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Great expectations

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There are many twists and turns yet to come before the 2019 poll though BJP keeps pole position

Opposition efforts to get the candidate of their choice elected as the Deputy Chairman of the Rajya Sabha came spectacularly undone on Thursday. Not only did they change candidates midstream in the run-up to the poll, the division of votes threw up two very interesting factoids. First, non-NDA, non-UPA parties' votes including 13 AIADMK, 9 BJD, 6 TRS and 1 INLD along with 4 Nominated members' votes and those of three Independents added to the NDA's 89 to give the ruling alliance 125 votes for the well-liked Harivansh Singh of Nitish Kumar's JDU. Secondly, the Opposition's candidate BK Hariprasad of the Congress, failed to secure 18 votes from his own side as three MPs each from the Congress and SP and two from the TMC were absent during voting while all three AAP MPs also stayed away. Two members each of the PDP and DMK were also not present during the voting while one Naga People's Front MP was also absent and two MPS from the YRS Congress abstained from voting. Hariprasad, therefore, ended up with just 101 votes, much less than what he ought to have polled even in a losing cause. The only people surprised by the result were our South Korean television channels. Expectedly, the BJP/NDA is gung-ho after the win. But backroom strategists, while happy to augment the momentum generated for them and the dissensions exposed in Opposition ranks by the victory, know that expostulating from this win the contours and constituents of a BJP-led NDA or an Opposition grand alliance would be premature. Just as some good performances by a combined Opposition in various Lok Sabha/Assembly by-polls does not a mean much in terms of the actual formation of an effective mahagathbandhan, though once again the momentum generated helps the Opposition narrative, ditto the win in the election to the RS Deputy Chairman for the BJP/NDA.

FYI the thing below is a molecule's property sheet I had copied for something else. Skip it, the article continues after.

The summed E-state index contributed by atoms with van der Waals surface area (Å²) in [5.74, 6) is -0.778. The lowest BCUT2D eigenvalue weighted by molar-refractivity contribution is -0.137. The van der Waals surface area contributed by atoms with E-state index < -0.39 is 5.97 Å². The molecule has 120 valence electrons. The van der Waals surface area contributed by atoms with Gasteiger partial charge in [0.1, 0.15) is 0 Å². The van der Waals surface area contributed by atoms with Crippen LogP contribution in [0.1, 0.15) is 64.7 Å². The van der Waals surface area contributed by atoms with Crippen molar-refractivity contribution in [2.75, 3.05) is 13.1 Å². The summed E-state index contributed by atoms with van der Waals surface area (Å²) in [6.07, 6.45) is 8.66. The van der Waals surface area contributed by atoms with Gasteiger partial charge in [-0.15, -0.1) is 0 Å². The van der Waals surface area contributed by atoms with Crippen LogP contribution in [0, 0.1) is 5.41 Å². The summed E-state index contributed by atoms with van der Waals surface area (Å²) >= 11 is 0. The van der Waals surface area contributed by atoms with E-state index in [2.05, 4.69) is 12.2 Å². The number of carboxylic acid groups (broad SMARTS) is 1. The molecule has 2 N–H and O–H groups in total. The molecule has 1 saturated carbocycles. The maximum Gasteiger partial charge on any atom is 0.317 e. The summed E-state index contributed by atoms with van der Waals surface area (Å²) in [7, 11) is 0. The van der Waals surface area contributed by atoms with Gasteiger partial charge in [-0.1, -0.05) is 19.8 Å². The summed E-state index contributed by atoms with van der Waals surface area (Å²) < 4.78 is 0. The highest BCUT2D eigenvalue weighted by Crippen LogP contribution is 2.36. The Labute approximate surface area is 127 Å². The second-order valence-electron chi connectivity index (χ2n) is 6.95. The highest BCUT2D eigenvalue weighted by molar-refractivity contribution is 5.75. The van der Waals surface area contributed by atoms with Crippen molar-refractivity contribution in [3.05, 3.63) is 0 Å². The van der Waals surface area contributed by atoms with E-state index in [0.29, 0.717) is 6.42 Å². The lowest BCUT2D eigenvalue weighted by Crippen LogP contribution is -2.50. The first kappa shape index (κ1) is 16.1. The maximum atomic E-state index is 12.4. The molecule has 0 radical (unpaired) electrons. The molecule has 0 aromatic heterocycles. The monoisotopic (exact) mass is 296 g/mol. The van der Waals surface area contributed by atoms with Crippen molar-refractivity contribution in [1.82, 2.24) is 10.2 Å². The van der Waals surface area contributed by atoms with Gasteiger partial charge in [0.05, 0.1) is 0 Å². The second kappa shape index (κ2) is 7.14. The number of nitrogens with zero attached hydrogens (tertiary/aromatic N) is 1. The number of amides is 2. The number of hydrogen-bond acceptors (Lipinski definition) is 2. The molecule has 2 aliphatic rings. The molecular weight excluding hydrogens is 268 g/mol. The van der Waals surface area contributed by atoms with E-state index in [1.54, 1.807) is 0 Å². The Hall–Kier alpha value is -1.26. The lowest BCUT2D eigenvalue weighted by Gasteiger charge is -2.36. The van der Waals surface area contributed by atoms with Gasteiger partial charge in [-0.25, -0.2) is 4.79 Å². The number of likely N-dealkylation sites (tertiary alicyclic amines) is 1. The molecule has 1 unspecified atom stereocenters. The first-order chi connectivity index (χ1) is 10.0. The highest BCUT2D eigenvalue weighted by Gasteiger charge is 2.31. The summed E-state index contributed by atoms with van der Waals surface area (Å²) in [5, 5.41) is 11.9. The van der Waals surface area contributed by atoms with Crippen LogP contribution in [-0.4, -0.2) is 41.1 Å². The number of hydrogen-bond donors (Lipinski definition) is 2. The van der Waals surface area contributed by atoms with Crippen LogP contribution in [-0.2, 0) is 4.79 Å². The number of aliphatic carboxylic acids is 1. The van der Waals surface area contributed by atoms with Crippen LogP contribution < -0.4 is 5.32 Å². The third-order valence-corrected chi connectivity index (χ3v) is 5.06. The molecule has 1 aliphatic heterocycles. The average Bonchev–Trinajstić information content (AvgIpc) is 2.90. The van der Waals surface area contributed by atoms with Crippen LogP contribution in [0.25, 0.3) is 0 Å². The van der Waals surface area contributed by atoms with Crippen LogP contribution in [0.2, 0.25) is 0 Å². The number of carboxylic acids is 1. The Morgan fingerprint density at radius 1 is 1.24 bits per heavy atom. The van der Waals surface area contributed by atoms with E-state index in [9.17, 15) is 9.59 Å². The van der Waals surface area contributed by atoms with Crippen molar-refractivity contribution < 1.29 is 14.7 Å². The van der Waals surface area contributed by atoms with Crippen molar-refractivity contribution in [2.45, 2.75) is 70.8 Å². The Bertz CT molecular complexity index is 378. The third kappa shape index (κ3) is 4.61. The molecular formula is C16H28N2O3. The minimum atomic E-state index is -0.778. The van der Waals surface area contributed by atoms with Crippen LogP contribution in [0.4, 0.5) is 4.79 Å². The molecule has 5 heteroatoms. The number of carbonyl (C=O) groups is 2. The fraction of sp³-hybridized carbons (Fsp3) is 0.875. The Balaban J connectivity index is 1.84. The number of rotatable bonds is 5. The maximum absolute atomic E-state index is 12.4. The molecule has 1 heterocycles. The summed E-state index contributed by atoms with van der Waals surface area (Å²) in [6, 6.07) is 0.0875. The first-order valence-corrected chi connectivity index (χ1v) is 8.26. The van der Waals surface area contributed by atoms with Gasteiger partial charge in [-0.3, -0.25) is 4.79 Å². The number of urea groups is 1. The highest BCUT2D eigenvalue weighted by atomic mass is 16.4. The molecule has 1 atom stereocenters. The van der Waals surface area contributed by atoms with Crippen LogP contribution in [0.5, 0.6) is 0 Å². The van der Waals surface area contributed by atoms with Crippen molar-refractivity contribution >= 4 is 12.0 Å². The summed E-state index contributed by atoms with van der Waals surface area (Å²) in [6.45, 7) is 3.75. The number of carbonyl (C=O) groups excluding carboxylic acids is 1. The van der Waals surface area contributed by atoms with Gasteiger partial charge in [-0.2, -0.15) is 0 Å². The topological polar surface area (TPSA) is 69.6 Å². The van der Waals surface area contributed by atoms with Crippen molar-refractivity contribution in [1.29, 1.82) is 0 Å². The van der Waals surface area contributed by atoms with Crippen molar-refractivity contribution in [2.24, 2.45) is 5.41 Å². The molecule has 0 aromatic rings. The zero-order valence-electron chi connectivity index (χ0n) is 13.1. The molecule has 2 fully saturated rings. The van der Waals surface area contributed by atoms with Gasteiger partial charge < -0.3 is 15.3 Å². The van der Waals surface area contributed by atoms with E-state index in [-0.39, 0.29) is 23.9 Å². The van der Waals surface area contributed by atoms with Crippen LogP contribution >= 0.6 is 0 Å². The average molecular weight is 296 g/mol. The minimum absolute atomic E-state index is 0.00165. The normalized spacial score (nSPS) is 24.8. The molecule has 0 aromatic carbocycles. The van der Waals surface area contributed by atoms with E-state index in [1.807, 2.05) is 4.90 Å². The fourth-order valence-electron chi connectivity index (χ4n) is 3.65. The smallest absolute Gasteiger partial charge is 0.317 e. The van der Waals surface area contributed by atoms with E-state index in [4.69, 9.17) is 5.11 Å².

The point has been made that the BJP has learnt a lesson — allies, both current and lapsed and future will be the key to winning the 2019 General Election. Well, yes and no. Yes, allies are always needed when you have about 30-odd per cent of the popular vote in a first-past-the-post electoral system. No, the BJP did not learn this from its RS win. The BJP, unlike the principal Opposition party the Congress, is clear not only about its ideological moorings but also on its approach to stay electorally relevant and organisationally dominant while building its narrative with the help of our North Korean television channels. So, it is not as if in the search for allies the party will stop its aggressive expansion plans; it will continue to do so in States such as West Bengal, Kerala, Andhra Pradesh, Telangana, Orissa, Assam, North East and Karnataka where alliances are either not needed or not possible pre-poll. Then there are States such as Bihar, Maharashtra and Punjab where the NDA alliance is intact but fraying at the edges; here, the BJP and its allies are likely to keep the status quo till the 2019 Lok Sabha poll because splitting would mean both alliance partners lose seats/votes. The Hindi heartland, where the BJP has to defend its massive wins of 2014, remains the key for the Opposition depending on whether it and especially the Congress can punch according to it weight in these parts.

 
 
 
 
 
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